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Health Canada approves Pfizer antiviral but supply issues expected

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OTTAWA — Health Canada approved Pfizer's antiviral treatment for COVID-19 Monday which could help cut pressure on the health-care system by preventing high-risk patients from ending up in the hospital.

But limited supplies of Paxlovid mean the Public Health Agency of Canada is asking provinces and territories to prioritize the treatment for people most at risk of serious illness, including severely immune-compromised patients and some unvaccinated people over the age of 60.

"Canadians should be very happy today to hear that the oral antivirals are beginning to become available in Canada," chief public health officer Dr. Theresa Tam said at a virtual briefing Monday.

Health Canada's authorization means Paxlovid can be prescribed for adults who test positive for COVID-19 on a molecular or a rapid test, who have mild or moderate symptoms and are at high risk of becoming severely ill.

Clinical trials showed the treatment, which helps prevent the SARS-CoV-2 virus from reproducing in an infected patient, was almost 90 per cent effective at reducing hospitalization and death in high-risk patients if given within three days of infection, and 85 per cent if given within five days.

The medication requires three pills at a time, twice a day, for five days. It is the first oral COVID-19 treatment that can be taken at home to be approved in Canada but Tam admitted there may be some logistical challenges getting the drug to the right people quickly enough.

"It is challenging, there is no doubt it," Tam said. "First of all, spotting that you may have symptoms and then getting medical attention quickly."

McMaster University infectious disease specialist Dr. Zain Chagla said supply constraints mean the impact of Paxlovid may be slow, but overall, it should start to help reduce the number of people who are becoming severely ill.

"There is certainly a lot of hope here," he said.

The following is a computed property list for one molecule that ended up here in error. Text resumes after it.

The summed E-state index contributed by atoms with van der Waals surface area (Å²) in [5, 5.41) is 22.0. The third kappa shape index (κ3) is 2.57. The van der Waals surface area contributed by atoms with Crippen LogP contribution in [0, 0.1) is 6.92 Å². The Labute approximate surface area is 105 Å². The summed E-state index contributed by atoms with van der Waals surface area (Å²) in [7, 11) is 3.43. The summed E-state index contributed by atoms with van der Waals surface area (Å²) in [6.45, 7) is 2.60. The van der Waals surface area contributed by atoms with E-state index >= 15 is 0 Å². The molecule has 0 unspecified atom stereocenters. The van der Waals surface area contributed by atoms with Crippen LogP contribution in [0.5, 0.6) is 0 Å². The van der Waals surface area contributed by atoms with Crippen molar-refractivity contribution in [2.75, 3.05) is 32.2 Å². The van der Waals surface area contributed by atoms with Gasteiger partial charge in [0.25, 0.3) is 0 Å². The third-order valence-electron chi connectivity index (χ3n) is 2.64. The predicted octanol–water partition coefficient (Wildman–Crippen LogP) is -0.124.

Canada has a contract to get one million courses of the treatment this year but supply issues are limiting use everywhere it has been approved so far. 

Procurement Minister Filomena Tassi said more than 30,000 courses of the treatment are already in Canada and will be distributed to provinces on a per-capita basis this week.

She said another 120,000 courses of the treatment will be shipped before the end of March. She did not say when the remainder of the one million doses Canada bought will come, nor would she disclose the cost, citing contract confidentiality.

Neither would Pfizer Canada, though Pfizer said in the fall the United States is paying about US$530 per treatment course. 

Chagla said it's difficult to know how many courses would be enough, but he said every one helps, particularly if there are enough available for immune-compromised people for whom vaccines don't work very well.

Tam said because of supply constraints the Public Health Agency of Canada is asking provincial and territorial governments to prioritize the highest-risk patients for the medications.

Severely immune-compromised patients, such as transplant recipients, top the priority list. They are followed by unvaccinated people over the age of 80, and then unvaccinated people over 60 who live in long-term care, remote or rural locations or First Nations.

Tam said prioritizing unvaccinated people is scientific and rational because they are at higher risk of severe outcomes.

"I think that as health-care providers, you don't pick and choose which patients you have coming into the hospital getting treated," she said.

Chagla said keeping unvaccinated patients out of hospital is a big help to everyone from a health-care resources perspective, and noted for most patients, being vaccinated means they aren't at high risk for serious illness.

"Getting two or three doses of vaccine probably are like having Paxlovid in your system all the time (in terms of) preventing people from getting seriously ill," he said.

The United States Food and Drug Administration authorized Paxlovid for patients as young as 12 years old but Health Canada said the company did not submit any safety or efficacy data for that age group so it can't be authorized for people younger than 18 at this time.

Health Canada also says the treatment isn't to be used on patients already in hospital with severe or critical COVID-19 or as a prevention treatment before or after someone is exposed to the virus. It is also not to be given to a patient for more than five days.

It warns there are some potentially severe drug interactions between Paxlovid and other medications prescribed for ailments including prostate cancer and heart problems and narcotics including fentanyl.

This report by The Canadian Press was first published Jan. 17, 2022.

Mia Rabson, The Canadian Press

Note to readers: This is a corrected story. A previous version said two tablets were taken twice a day for five days.